Alexander Drilon, MD, discusses the potential utility of immunotherapy in ALK fusion-positive non–small cell lung cancer.
Alexander Drilon, MD, research director, Early Drug Development, Memorial Sloan Kettering Cancer Center, discusses the potential utility of immunotherapy in ALK fusion—positive non­–small cell lung cancer (NSCLC).
Historically, the likelihood of achieving a response with immunotherapy in ALK-positive NSCLC was lower than in unselected patients with NSCLC, says Drilon. However, the combination of chemotherapy and immunotherapy could lead to improved response rates and provide a role for immune-based treatment in this subset of patients.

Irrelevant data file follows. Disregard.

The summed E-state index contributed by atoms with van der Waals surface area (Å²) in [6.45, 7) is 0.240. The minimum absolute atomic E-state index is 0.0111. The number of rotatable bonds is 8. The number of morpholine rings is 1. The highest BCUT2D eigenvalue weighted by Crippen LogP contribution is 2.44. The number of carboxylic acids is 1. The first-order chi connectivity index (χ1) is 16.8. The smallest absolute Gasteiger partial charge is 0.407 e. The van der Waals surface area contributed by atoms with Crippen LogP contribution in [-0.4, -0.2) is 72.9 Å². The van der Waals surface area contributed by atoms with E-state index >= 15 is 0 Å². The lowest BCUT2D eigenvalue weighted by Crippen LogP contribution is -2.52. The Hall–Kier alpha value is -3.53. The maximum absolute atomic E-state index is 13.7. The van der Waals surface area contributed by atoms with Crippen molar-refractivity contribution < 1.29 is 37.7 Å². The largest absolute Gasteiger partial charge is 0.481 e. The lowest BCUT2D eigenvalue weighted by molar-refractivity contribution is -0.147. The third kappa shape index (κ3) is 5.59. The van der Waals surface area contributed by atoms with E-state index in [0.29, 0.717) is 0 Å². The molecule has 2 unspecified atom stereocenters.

A subgroup analysis from the phase III IMpower150 trial showed that previously untreated patients with EGFR or ALK mutations derived benefit from the addition of atezolizumab (Tecentriq) to bevacizumab (Avastin) and chemotherapy. However, it appears that the benefit was mainly seen in EGFR-mutated patients rather than those with ALK alterations, says Drilon.
Prospective data regarding whether patients with ALK-positive NSCLC may derive benefit from chemoimmunotherapy is needed to confirm the preliminary signal of benefit that was reported in the IMpower150 trial, concludes Drilon.